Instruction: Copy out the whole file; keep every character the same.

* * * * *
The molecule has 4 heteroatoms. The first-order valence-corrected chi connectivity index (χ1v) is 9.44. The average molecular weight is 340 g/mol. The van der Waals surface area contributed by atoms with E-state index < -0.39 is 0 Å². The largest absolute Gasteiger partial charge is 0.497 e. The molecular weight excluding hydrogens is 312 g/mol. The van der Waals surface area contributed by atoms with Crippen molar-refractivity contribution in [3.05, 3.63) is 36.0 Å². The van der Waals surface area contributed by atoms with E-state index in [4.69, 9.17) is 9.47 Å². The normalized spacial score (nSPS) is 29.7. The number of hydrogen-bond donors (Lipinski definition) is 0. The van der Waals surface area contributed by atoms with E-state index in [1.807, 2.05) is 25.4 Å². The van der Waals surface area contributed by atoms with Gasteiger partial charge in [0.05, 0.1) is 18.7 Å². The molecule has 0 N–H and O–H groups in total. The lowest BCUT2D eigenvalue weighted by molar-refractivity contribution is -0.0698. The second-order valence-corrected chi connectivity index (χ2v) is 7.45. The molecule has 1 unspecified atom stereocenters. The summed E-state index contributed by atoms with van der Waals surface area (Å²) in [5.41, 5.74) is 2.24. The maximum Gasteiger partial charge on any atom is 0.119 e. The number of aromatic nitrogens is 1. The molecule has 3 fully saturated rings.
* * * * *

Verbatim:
The molecule has 4 heteroatoms. The first-order valence-corrected chi connectivity index (χ1v) is 9.44. The average molecular weight is 340 g/mol. The van der Waals surface area contributed by atoms with E-state index < -0.39 is 0 Å². The largest absolute Gasteiger partial charge is 0.497 e. The molecular weight excluding hydrogens is 312 g/mol. The van der Waals surface area contributed by atoms with Crippen molar-refractivity contribution in [3.05, 3.63) is 36.0 Å². The van der Waals surface area contributed by atoms with E-state index in [4.69, 9.17) is 9.47 Å². The normalized spacial score (nSPS) is 29.7. The number of hydrogen-bond donors (Lipinski definition) is 0. The van der Waals surface area contributed by atoms with E-state index in [1.807, 2.05) is 25.4 Å². The van der Waals surface area contributed by atoms with Gasteiger partial charge in [0.05, 0.1) is 18.7 Å². The molecule has 0 N–H and O–H groups in total. The lowest BCUT2D eigenvalue weighted by molar-refractivity contribution is -0.0698. The second-order valence-corrected chi connectivity index (χ2v) is 7.45. The molecule has 1 unspecified atom stereocenters. The summed E-state index contributed by atoms with van der Waals surface area (Å²) in [5.41, 5.74) is 2.24. The maximum Gasteiger partial charge on any atom is 0.119 e. The number of aromatic nitrogens is 1. The molecule has 3 fully saturated rings.